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Bomb-sniffing dogs, Homeland Security, FBI on hand for Dylann Roof trial

Federal agents patrol outside the federal courthouse in downtown Charleston last week.
Federal agents patrol outside the federal courthouse in downtown Charleston last week. File photograph

Security for a small, brown-brick federal courthouse in the Holy City’s downtown was heavy as testimony in the death penalty trial of Dylann Roof kicked off Wednesday.

More than a dozen officers from the Department of Homeland Security patrolled outside the J. Waties Waring Judicial Center, wearing tactical uniforms with bullet-proof vests. Several bomb-sniffing dogs accompanied them.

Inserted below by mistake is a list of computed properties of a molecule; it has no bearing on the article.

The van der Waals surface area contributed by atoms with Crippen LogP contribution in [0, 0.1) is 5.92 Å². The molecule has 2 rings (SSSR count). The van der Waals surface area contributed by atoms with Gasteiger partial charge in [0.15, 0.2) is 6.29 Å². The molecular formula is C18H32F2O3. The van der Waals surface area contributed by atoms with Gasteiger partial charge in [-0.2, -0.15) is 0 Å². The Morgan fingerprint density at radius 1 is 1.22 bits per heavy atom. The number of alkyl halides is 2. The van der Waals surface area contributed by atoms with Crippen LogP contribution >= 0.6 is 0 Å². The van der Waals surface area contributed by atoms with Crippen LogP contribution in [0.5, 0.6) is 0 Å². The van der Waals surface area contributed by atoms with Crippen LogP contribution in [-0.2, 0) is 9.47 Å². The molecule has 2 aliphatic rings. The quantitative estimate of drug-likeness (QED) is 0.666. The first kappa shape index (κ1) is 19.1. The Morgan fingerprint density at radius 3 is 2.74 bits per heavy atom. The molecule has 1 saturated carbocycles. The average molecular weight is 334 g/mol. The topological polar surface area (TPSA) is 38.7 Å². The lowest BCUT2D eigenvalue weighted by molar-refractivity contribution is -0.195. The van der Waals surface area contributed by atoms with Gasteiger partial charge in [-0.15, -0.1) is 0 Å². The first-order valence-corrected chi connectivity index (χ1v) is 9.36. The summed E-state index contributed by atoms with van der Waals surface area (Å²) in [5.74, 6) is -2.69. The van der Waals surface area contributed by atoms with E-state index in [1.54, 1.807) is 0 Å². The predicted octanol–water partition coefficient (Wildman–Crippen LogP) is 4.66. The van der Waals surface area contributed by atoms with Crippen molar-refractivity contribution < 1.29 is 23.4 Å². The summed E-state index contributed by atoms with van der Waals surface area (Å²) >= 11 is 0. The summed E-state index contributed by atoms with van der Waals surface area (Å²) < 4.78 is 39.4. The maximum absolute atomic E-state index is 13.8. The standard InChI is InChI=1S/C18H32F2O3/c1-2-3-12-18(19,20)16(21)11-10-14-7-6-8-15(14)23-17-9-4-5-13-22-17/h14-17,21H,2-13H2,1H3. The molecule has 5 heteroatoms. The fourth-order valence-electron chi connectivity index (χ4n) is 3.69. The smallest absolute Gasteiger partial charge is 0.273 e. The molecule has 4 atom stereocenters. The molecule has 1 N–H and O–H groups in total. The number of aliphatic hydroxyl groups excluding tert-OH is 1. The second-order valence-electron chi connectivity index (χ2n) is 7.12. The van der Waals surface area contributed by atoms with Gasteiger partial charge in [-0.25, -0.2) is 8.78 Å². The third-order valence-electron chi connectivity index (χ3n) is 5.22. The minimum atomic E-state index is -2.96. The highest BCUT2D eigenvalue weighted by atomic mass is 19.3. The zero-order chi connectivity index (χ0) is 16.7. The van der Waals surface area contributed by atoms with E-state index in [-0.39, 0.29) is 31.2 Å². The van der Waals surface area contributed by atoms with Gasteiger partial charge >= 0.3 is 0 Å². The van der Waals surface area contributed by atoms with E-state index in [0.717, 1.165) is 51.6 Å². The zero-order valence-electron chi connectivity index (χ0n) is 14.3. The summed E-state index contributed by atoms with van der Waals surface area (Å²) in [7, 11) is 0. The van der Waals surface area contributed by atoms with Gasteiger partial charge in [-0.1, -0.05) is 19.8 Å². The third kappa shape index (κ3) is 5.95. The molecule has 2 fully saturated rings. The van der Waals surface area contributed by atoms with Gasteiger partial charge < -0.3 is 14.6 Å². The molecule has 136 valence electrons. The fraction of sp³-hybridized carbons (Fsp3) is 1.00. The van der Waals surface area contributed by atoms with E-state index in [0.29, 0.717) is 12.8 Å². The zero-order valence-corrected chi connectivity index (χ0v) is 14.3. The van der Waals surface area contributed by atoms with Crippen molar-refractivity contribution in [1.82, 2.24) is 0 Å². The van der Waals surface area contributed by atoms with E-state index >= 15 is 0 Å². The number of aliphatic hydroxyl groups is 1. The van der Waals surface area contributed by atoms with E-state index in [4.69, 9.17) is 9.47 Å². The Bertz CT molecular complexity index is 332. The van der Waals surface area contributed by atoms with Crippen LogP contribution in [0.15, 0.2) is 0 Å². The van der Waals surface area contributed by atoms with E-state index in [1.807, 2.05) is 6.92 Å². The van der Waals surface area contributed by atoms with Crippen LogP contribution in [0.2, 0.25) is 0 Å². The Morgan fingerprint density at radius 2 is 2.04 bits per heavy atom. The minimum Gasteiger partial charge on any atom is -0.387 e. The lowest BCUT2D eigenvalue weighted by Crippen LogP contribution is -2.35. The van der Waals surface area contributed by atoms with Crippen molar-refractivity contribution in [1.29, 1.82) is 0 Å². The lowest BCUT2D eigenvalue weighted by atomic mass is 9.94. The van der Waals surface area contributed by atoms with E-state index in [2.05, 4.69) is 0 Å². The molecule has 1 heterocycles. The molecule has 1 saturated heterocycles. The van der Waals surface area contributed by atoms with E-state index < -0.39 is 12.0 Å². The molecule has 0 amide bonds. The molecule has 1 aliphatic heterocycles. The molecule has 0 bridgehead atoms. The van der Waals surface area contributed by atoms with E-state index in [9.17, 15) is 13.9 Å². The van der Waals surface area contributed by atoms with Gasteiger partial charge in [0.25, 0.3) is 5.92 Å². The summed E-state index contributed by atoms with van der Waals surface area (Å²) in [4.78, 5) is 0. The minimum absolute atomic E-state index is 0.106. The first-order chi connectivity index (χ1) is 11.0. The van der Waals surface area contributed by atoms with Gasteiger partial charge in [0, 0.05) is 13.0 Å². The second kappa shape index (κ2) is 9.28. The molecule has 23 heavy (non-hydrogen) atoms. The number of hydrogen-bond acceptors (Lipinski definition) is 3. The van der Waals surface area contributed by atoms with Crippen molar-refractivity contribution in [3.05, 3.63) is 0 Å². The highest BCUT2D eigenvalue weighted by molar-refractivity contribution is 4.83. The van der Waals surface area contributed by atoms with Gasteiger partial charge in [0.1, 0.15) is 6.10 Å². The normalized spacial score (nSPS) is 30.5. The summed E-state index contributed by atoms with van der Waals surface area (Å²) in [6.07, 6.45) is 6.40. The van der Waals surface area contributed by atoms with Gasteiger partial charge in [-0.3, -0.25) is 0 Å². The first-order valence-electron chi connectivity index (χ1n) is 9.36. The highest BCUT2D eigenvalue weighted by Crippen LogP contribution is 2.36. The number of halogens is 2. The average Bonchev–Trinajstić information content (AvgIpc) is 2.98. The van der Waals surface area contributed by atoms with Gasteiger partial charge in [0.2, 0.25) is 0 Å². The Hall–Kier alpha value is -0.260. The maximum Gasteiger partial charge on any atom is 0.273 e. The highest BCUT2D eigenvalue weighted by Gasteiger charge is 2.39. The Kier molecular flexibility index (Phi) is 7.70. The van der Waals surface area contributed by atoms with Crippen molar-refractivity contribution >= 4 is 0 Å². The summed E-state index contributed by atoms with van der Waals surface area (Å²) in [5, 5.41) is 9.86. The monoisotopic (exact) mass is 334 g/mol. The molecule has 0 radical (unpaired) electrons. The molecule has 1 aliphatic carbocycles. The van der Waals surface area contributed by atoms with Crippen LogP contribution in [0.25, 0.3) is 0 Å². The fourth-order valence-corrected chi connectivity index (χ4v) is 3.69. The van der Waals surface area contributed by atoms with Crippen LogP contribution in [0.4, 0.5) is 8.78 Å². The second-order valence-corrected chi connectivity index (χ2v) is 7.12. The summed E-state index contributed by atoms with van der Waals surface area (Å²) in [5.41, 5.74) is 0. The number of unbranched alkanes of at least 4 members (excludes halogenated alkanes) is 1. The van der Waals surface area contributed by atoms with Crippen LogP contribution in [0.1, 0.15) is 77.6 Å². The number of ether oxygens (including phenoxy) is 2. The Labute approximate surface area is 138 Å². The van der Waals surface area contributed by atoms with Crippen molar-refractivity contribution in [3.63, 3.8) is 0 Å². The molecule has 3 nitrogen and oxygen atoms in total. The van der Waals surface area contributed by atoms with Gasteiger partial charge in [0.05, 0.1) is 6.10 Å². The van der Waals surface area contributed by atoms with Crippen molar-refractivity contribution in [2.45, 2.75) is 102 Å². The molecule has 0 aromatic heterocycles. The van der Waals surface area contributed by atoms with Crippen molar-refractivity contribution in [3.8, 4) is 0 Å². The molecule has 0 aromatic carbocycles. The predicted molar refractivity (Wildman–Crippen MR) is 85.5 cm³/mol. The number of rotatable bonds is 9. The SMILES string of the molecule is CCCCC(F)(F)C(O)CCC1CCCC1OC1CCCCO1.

Parking spots along the street side of the courthouse were taken up by DHS sport-utility vehicles as well. At least one quick response law enforcement team was out of sight and ready for action.

When U.S. District Judge Richard Gergel addressed the newly empaneled jury, he referenced the heavy police presence.

“Believe me, there is no place more secure than this courthouse,” Gergel said.

Those making their way inside were given airport-like searches by court security officers. Visitors were asked to remove their shoes and anything that might set off the metal detector. People with metal implants were patted down and scanned with a hand-held detector.

Upstairs, a court security officer gave anyone entering the trial courtroom an additional security check.

FBI agents were stationed on various floors as were several Charleston city police, in their blue uniforms.

Security was even heavier outside once court ended shortly after 5:30 p.m., when the family members of victims and other visitors made their way out of the courthouse and into the streets.

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